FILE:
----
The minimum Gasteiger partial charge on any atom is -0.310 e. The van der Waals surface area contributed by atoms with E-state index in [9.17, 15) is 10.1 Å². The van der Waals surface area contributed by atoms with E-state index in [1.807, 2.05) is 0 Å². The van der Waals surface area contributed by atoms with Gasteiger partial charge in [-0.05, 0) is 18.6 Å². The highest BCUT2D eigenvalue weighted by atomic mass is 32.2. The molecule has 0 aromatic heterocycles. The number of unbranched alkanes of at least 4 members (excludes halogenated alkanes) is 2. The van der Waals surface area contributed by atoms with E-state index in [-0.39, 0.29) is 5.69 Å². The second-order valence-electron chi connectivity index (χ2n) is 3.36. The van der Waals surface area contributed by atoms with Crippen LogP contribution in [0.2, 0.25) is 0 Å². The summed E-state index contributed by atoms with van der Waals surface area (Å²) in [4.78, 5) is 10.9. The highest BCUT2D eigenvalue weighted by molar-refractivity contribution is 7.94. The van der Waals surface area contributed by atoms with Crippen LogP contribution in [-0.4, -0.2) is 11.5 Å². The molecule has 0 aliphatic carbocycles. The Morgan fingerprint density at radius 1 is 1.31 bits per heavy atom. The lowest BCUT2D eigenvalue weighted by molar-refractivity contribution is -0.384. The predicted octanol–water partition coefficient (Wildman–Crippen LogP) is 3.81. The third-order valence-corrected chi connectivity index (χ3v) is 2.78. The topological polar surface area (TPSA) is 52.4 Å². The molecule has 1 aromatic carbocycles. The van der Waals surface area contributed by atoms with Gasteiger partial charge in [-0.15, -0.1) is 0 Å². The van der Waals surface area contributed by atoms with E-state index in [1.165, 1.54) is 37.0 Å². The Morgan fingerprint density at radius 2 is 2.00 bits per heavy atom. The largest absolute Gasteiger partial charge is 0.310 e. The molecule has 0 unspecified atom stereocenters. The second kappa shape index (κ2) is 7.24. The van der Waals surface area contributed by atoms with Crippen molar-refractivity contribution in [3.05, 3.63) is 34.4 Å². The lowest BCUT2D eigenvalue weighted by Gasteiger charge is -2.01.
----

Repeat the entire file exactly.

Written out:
The minimum Gasteiger partial charge on any atom is -0.310 e. The van der Waals surface area contributed by atoms with E-state index in [9.17, 15) is 10.1 Å². The van der Waals surface area contributed by atoms with E-state index in [1.807, 2.05) is 0 Å². The van der Waals surface area contributed by atoms with Gasteiger partial charge in [-0.05, 0) is 18.6 Å². The highest BCUT2D eigenvalue weighted by atomic mass is 32.2. The molecule has 0 aromatic heterocycles. The number of unbranched alkanes of at least 4 members (excludes halogenated alkanes) is 2. The van der Waals surface area contributed by atoms with E-state index in [-0.39, 0.29) is 5.69 Å². The second-order valence-electron chi connectivity index (χ2n) is 3.36. The van der Waals surface area contributed by atoms with Crippen LogP contribution in [0.2, 0.25) is 0 Å². The summed E-state index contributed by atoms with van der Waals surface area (Å²) in [4.78, 5) is 10.9. The highest BCUT2D eigenvalue weighted by molar-refractivity contribution is 7.94. The van der Waals surface area contributed by atoms with Crippen LogP contribution in [-0.4, -0.2) is 11.5 Å². The molecule has 0 aliphatic carbocycles. The Morgan fingerprint density at radius 1 is 1.31 bits per heavy atom. The lowest BCUT2D eigenvalue weighted by molar-refractivity contribution is -0.384. The predicted octanol–water partition coefficient (Wildman–Crippen LogP) is 3.81. The third-order valence-corrected chi connectivity index (χ3v) is 2.78. The topological polar surface area (TPSA) is 52.4 Å². The molecule has 1 aromatic carbocycles. The van der Waals surface area contributed by atoms with Gasteiger partial charge in [-0.15, -0.1) is 0 Å². The van der Waals surface area contributed by atoms with E-state index in [1.165, 1.54) is 37.0 Å². The Morgan fingerprint density at radius 2 is 2.00 bits per heavy atom. The largest absolute Gasteiger partial charge is 0.310 e. The molecule has 0 unspecified atom stereocenters. The second kappa shape index (κ2) is 7.24. The van der Waals surface area contributed by atoms with Crippen molar-refractivity contribution in [3.05, 3.63) is 34.4 Å². The lowest BCUT2D eigenvalue weighted by Gasteiger charge is -2.01.